Klamath River Fishing Report

More than a river, the Klamath is part of a regional watershed that includes three of its principal tributaries – Wooley Creek, Scott River and the Salmon River.  It is one of only three rivers that bisect the Cascade Mountain Range, traversing a wide range of topography from high desert to coastal rain forest. Beginning approximately three-quarters of a mile below the Iron Gate Dam, the river runs through until it reaches the Pacific Ocean. Administration of the river is split. The upper, 127 miles are managed by the US Forest Service and Bureau of Land Management. The State of California, in concert with the National Park Service and various Native American tribes, manage the remainder. All of its tributaries, except a small portion of the Scott are under the purview of the US Forest Service.
 
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The most notable characteristic of the Klamath is its variety of androgynous fish, supported by the river throughout most of their in-river life stages.  These species include Chinook salmon (spring and fall runs) coho salmon, steelhead trout (summer and winter runs) coastal cutthroat trout, green and white sturgeon and Pacific lamprey. The river is also home to a genetically unique population of rainbow trout that have adapted to river’s high temperatures and acidity.
 
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Considered by ecologists to be important to the area’s bio-diversity, the Southern Oregon and Northern California Coast coho are federally listed as endangered species and the Klamath River is a designated, critical habitat.  This habitat also provides a home for other endangered fish including Lost River and short-nose suckers. Despite this designation, the river supports a thriving sports fishing industry as well as myriad other uses including white water rafting, birding, hiking and camping. 

 
 
Source:
Upper Klamath Lake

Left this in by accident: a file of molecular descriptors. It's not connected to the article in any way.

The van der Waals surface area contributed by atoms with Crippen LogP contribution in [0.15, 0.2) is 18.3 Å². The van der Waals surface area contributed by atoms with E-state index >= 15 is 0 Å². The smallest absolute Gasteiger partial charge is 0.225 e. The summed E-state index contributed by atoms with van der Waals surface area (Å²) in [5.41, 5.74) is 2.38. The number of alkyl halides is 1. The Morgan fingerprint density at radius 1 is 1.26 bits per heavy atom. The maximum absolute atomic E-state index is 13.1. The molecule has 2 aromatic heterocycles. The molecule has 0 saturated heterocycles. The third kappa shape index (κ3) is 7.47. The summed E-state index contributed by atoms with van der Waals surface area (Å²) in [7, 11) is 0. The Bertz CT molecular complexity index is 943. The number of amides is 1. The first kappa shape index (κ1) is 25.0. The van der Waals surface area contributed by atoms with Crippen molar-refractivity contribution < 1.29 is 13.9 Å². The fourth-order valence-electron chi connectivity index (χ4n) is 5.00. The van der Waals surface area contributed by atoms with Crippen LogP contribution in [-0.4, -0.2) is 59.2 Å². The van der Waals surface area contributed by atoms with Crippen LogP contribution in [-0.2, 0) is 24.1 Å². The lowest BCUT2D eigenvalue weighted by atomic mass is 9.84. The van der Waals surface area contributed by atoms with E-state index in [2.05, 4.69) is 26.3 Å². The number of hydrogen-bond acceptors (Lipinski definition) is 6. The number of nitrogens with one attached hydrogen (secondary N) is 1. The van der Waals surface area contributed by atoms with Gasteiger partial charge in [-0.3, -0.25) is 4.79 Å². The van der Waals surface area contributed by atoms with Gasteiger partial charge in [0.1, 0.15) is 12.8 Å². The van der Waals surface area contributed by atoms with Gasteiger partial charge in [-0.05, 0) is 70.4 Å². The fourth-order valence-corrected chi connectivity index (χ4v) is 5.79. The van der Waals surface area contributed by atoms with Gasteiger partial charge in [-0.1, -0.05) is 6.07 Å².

Mouth:
Pacific Ocean
Length:
263 miles
Fishing Trips
  • Expert guide
  • Flies, tippet, and leader
The Klamath River is very scenic and abundant with wildlife including black bears, otters, deer, eagles and other birds of prey. During the fishing season it's not uncommon to encounter ... moreone or all of these animals during your trip. The Klamath sports two separate runs of king salmon. Springer's which enter the river from mid-May through mid-July, and the fall run which begins in early August and continues through late October. These salmon average 8 to 15 pounds but can reach weights in excess of 40 pounds.

Steelhead begin showing up in the river in July and average 5 to 8 pounds with some reaching the mid-teens. There are also an abundant of 12-18 inch steelhead called half-pounders during the salmon season which can make for quite a fun filled day of fishing for beginners and seasoned anglers alike.

Our guided fly-fishing trips include 8 hours or more spent pursuing steelhead. Your leaders and Fly's are included in the price of the trip. You are welcome to bring your own tackle if you prefer.

Fishing the rivers of the North Coast we utilize several different methodologies to pursue steelhead. The most poplar and most widely practiced is utilizing one of many fly's such as a Copper John or similar type offering with a dropper and a glo bug. We utilize 4-6 weight rods.
Destination:
  • Expert Guide
  • Lunch
  • Beverages and snacks
  • Flies and tackle
The Klamath River is in prime shape for fly fishing in September and October. We fish the Klamath from a jet boat, which allows us to sample many productive runs in a single day. We ... morecan also ferry our guests in to Rivers West Lodge and use that as a home base. The Klamath River is a classic swing fishery and is best fished with a spey rod. We typically catch a mix of adult fish and half-pounders.
Destination:
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